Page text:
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Message to Congress: In COVID-19 era, internet access is a basic necessity

Prichard Committee for Academic Excellence

Five months have passed since businesses and schools across the Commonwealth began shutting their doors due to the COVID-19 pandemic. As educators and business began adapting, one thing became abundantly clear: the internet is as necessary as electricity and plumbing is for our daily lives. As social distancing becomes a matter of life and death, a connection to the world outside our homes is vital to our economy, our education system, and our way of life.

In 2017, census data showed that Kentucky ranks 44th in the nation for broadband access. Nearly 25 percent of our households do not have a subscription for high-speed internet, and more than 15 percent do not have a computer, according to the U.S. Census Bureau. According to a study by Commonsense Media, more than 240,000 Kentucky public school students do not have adequate access to the internet. 

Kentucky’s congressional delegation has a powerful platform to advocate for these families. The Prichard Committee for Academic Excellence, along with a coalition of education and business leaders from across the state, is encouraging members of Congress to fund home internet access for low-income families and to make broadband access widely available – even in rural areas. Schools and businesses may be closed, but we must ensure that Kentucky’s neediest families have the tools they need to learn and earn online, during the pandemic and beyond.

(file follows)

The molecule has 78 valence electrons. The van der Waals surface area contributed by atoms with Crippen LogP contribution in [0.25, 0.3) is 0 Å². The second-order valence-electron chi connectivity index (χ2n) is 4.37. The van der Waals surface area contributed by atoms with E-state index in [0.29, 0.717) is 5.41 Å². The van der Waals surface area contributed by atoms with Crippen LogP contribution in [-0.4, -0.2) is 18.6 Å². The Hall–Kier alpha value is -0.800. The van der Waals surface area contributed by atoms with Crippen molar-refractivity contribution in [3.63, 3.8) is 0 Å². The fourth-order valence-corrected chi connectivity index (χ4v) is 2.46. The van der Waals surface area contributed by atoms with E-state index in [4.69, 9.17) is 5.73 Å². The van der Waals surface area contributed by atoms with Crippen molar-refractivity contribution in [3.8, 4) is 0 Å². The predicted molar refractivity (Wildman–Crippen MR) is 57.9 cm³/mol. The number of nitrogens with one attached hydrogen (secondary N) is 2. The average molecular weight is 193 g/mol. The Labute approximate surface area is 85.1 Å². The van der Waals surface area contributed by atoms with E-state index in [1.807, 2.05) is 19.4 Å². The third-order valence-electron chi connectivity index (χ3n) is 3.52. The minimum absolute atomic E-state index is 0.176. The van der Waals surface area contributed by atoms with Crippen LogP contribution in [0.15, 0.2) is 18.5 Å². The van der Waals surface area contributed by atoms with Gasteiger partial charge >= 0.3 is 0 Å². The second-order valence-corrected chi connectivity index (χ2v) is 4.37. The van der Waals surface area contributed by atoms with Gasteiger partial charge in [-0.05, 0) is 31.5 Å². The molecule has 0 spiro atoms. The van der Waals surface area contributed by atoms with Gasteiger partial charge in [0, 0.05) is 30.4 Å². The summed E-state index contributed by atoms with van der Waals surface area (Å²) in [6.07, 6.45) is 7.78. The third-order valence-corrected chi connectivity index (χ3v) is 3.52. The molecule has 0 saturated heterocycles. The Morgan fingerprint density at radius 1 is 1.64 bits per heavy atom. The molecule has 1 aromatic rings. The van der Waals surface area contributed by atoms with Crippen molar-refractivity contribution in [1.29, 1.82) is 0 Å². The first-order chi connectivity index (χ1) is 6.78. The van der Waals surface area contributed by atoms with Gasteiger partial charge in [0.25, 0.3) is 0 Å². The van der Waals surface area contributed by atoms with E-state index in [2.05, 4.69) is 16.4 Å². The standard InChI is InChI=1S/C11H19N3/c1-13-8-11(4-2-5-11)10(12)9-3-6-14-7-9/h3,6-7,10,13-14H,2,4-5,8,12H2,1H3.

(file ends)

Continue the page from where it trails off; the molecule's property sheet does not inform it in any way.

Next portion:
Message to Congress: In COVID-19 era, internet access is a basic necessity

Prichard Committee for Academic Excellence

Five months have passed since businesses and schools across the Commonwealth began shutting their doors due to the COVID-19 pandemic. As educators and business began adapting, one thing became abundantly clear: the internet is as necessary as electricity and plumbing is for our daily lives. As social distancing becomes a matter of life and death, a connection to the world outside our homes is vital to our economy, our education system, and our way of life.

In 2017, census data showed that Kentucky ranks 44th in the nation for broadband access. Nearly 25 percent of our households do not have a subscription for high-speed internet, and more than 15 percent do not have a computer, according to the U.S. Census Bureau. According to a study by Commonsense Media, more than 240,000 Kentucky public school students do not have adequate access to the internet. 

Kentucky’s congressional delegation has a powerful platform to advocate for these families. The Prichard Committee for Academic Excellence, along with a coalition of education and business leaders from across the state, is encouraging members of Congress to fund home internet access for low-income families and to make broadband access widely available – even in rural areas. Schools and businesses may be closed, but we must ensure that Kentucky’s neediest families have the tools they need to learn and earn online, during the pandemic and beyond.